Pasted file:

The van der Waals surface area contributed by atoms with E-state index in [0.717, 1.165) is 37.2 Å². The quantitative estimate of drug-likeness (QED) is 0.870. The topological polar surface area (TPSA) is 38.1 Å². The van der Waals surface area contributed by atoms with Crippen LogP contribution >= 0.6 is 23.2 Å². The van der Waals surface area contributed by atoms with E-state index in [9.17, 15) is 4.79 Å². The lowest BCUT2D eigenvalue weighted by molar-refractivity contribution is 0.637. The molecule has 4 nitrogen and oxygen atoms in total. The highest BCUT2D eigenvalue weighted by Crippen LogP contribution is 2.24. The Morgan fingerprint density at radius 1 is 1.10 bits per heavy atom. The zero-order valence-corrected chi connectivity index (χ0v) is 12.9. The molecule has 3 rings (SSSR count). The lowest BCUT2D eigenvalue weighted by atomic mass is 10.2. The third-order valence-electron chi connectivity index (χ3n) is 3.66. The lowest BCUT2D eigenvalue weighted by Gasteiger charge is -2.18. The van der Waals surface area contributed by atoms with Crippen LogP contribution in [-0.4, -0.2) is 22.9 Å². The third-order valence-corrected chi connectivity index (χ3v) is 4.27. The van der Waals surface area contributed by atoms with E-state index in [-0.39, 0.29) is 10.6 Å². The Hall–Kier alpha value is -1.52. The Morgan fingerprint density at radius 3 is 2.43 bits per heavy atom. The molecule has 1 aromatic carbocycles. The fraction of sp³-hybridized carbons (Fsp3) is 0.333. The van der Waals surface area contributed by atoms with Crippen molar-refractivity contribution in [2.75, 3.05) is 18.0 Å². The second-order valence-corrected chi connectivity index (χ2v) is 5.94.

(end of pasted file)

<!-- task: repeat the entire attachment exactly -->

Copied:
The van der Waals surface area contributed by atoms with E-state index in [0.717, 1.165) is 37.2 Å². The quantitative estimate of drug-likeness (QED) is 0.870. The topological polar surface area (TPSA) is 38.1 Å². The van der Waals surface area contributed by atoms with Crippen LogP contribution >= 0.6 is 23.2 Å². The van der Waals surface area contributed by atoms with E-state index in [9.17, 15) is 4.79 Å². The lowest BCUT2D eigenvalue weighted by molar-refractivity contribution is 0.637. The molecule has 4 nitrogen and oxygen atoms in total. The highest BCUT2D eigenvalue weighted by Crippen LogP contribution is 2.24. The Morgan fingerprint density at radius 1 is 1.10 bits per heavy atom. The zero-order valence-corrected chi connectivity index (χ0v) is 12.9. The molecule has 3 rings (SSSR count). The lowest BCUT2D eigenvalue weighted by atomic mass is 10.2. The third-order valence-electron chi connectivity index (χ3n) is 3.66. The lowest BCUT2D eigenvalue weighted by Gasteiger charge is -2.18. The van der Waals surface area contributed by atoms with Crippen LogP contribution in [-0.4, -0.2) is 22.9 Å². The third-order valence-corrected chi connectivity index (χ3v) is 4.27. The van der Waals surface area contributed by atoms with E-state index in [-0.39, 0.29) is 10.6 Å². The Hall–Kier alpha value is -1.52. The Morgan fingerprint density at radius 3 is 2.43 bits per heavy atom. The molecule has 1 aromatic carbocycles. The fraction of sp³-hybridized carbons (Fsp3) is 0.333. The van der Waals surface area contributed by atoms with Crippen molar-refractivity contribution in [2.75, 3.05) is 18.0 Å². The second-order valence-corrected chi connectivity index (χ2v) is 5.94.